“I am addressing my way of life,” subsistence hunter Walter Sampson said at last week’s meeting in Kotzebue, wary of sport caribou hunters being allowed back into Unit 23.
“The very agencies that supported this effort are now finding themselves in disagreement on how to enact (it),” Charlie Lean said regarding the new hunting restrictions.
The Federal Subsistence Board has closed Unit 23 to outside hunters this fall, but the yearlong ban hasn’t cleared up the controversy or confusion surrounding the hunt.
On Wednesday, the state officials asked the Federal Subsistence Board to reconsider the yearlong closure, which goes into effect on July 1.
Last week, the Federal Subsistence Board voted to close Unit 23 to all but local caribou hunters. The closure will last for one year.
“This is a hard pill to swallow, but it’s a matter of sharing the burden of conservation between all areas and being proactive before it reaches a real crisis,” said Charlie Lean.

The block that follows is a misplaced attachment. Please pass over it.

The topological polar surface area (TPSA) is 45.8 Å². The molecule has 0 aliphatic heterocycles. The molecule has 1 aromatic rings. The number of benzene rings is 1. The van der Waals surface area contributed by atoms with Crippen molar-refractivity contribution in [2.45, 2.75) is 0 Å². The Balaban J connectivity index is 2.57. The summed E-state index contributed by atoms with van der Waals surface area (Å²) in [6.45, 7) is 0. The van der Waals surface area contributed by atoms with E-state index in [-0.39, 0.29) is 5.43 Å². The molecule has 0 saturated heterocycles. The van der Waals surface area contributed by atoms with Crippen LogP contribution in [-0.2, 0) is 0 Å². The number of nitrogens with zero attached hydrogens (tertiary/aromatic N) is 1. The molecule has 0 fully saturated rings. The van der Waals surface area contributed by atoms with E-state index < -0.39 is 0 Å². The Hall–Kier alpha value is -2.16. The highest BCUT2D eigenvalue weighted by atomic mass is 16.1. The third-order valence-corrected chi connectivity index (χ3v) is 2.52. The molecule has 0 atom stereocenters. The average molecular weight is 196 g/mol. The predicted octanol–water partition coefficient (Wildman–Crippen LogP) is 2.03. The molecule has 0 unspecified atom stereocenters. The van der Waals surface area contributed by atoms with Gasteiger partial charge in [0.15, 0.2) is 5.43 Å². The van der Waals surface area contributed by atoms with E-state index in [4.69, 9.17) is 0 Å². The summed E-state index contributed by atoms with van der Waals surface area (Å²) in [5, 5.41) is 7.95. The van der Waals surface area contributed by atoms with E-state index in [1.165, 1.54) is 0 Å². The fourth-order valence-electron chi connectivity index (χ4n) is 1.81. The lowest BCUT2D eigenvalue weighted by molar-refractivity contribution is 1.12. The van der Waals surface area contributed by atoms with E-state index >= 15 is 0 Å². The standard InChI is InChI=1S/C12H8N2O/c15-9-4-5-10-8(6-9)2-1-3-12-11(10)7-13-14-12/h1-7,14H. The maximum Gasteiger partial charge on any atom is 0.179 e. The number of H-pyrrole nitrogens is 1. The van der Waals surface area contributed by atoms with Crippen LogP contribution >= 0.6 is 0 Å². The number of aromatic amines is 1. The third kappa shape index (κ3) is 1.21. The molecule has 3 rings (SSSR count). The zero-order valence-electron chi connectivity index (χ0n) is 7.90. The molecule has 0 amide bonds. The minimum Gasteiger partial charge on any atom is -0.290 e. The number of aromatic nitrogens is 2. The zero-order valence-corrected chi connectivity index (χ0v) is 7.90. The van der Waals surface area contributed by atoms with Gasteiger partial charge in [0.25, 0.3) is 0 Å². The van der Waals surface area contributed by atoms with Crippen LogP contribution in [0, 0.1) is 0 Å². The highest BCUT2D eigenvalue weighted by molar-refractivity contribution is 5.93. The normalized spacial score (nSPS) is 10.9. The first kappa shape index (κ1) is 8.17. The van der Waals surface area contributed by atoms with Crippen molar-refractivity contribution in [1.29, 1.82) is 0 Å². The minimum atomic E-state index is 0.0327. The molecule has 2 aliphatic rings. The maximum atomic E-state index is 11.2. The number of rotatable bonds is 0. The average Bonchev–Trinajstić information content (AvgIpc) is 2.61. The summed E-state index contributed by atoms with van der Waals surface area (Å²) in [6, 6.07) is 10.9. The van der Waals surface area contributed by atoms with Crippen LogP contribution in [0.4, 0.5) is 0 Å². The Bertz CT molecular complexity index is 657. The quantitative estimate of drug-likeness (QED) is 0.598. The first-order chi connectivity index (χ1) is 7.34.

With ungulate populations in decline, local and state groups want to explore intensive management strategies on the Seward Peninsula—starting with a study of predator-prey relationships.
What makes a community rural? That’s a question the Federal Subsistence Board has grappled with for years. Now, federal managers are trying something new.
In Friday’s news: NTSB releases preliminary report on recent Hageland crash; Federal Subsistence Board limits king salmon harvests on Kuskokwim River; Alaska House votes yes to…
In Wednesday’s news: Senate Committee approves $3 million for Nome Middle Dock; Oil refineries could receive state funds to continue operating; The Alaska ICC discusses food…